TAMPA — What do you do when all the good bank names are taken?
Recycle one, of course.
Today, the fledgling Community National Bank of the South is trading in its forgettable moniker for HomeBanc, formerly the name of one of the Southeast's largest mortgage lenders.
"We thought it was a great name," said Jerry Campbell, president, chairman and CEO of the bank's Tampa-based holding company, CNBS Financial Group. "The size of the name fits on a building well and it's indicative of the business we are in." That would be residential mortgage lending with a dash of commercial mortgages and small business loans.
Campbell said every other name bank officials took a fancy to was not available. In fact, he said, their research showed more than 700 potential bank names were off limits in Florida because current or former users had exclusive rights.
There was, however, one potentially big problem with HomeBanc: The reason the name was available was because the Atlanta company that owned it filed for bankruptcy last August. When mortgage financing dried up, HomeBanc Corp. quickly collapsed. Once listed on the New York Stock Exchange, HomeBanc did as much as $5-billion worth of mortgages in a year during the real estate boom, primarily in Georgia and Florida. CNBS bought the rights to the name from the Delaware bankruptcy trustee for an undisclosed price.
Whether recycling the name of a bankrupt company is a problem depends on how the target market perceives the name, said Ken Banks, a marketing and branding consultant with KAB Marketing in Seminole. He said research is vital.
"If a fairly significant percentage have negative perceptions of it or even misconceptions, you might want to think about something else," he said. "With HomeBanc, I don't remember it being a notorious collapse; it's not like it was Enron or something that had a lot of bad press."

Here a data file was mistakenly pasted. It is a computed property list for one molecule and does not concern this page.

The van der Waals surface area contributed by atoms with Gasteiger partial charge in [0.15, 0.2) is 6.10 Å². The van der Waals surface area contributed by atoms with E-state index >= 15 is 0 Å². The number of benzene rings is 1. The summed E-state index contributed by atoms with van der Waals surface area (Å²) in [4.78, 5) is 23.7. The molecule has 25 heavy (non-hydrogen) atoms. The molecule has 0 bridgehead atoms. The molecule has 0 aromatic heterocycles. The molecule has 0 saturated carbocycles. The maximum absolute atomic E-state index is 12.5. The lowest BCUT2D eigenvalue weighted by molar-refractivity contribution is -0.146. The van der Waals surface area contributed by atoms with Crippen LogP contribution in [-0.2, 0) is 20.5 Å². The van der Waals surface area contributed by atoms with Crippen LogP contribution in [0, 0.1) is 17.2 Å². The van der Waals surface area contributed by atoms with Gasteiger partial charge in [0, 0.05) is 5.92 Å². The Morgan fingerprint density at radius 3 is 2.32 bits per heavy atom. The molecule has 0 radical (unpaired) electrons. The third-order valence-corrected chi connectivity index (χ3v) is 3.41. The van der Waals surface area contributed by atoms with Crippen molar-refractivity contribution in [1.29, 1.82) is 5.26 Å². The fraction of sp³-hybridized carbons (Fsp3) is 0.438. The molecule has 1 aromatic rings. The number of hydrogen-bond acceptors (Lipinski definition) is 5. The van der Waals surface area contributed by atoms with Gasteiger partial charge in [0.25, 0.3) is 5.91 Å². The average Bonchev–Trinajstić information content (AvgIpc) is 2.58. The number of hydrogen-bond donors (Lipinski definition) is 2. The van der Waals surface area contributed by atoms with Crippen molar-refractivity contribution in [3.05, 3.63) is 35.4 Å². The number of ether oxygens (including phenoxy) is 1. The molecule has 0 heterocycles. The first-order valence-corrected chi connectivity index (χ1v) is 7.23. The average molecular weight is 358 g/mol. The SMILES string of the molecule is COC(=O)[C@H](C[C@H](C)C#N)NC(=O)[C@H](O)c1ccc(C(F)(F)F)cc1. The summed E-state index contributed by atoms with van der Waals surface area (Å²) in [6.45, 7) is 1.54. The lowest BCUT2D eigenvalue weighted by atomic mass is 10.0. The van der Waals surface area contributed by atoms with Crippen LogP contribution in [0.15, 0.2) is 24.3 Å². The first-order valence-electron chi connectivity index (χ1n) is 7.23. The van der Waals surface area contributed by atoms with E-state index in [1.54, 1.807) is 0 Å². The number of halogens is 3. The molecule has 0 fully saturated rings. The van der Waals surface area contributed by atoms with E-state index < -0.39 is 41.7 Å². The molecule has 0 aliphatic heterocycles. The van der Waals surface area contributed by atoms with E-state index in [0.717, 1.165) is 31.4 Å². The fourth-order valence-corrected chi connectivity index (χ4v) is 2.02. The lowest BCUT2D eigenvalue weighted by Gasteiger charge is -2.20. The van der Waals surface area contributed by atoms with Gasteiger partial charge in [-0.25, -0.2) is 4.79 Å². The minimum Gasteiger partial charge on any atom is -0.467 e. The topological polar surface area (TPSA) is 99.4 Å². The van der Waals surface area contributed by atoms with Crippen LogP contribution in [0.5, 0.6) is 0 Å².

Campbell said CNBS used a focus group in Tampa to find out what people thought about the name. "We never found anybody who knew what happened," he said. "They remembered the name. They remembered the sign. Some even remembered doing business with them. They just didn't know where it went."
Campbell also liked the idea that HomeBanc had built a good image before its collapse, winning recognition both nationally and in Tampa as a great place to work. And while "HomeBanc" may be unique, many bank names include the word "home."
Coincidentally, CNBS recently signed a lease on office space the old HomeBanc occupied in the Rocky Point area of Tampa and has hired some of its former employees.
The new HomeBanc has five offices now and hopes to have 13 by year-end, then expand aggressively in central and southwest Florida. The long-range plan is to move into Georgia and the Carolinas. Most locations are loan production offices, typically staffed with three to six officers, but sometimes as many as 10. Others will have full banking services. Campbell said the bank is on pace to do close to $500-million worth of loans this year.
Golfer Brittany Lincicome, who lives in Seminole, has signed on to promote the bank. She'll be wearing the HomeBanc logo on golf shirts and sweaters while competing on the LPGA tour.
Campbell, 67, was the founder and chief executive of Republic Bank of Michigan, which was sold to Citizens Bancorp for $1.6-billion in 2006. As part of the deal, he agreed not to compete against the bank in Michigan. That prompted him to turn to Florida to stay in the industry.
Campbell and a group of investors raised $49-million to acquire a start-up central Florida bank and launch the holding company. Large investors in addition to Campbell include Michigan friends John Krasula, Robert Liggett Jr., William Rands III and Art VanElslander.
Campbell and his wife, Lisa, have long-standing ties to the Tampa Bay area. They own a condo on Sand Key and two dozen racehorses at Tampa Bay Downs.
"We like Florida a lot," he said. "We've had horses at Tampa Bay Downs for 30 years ."
Helen Huntley can be reached at firstname.lastname@example.org or (727) 893-8230.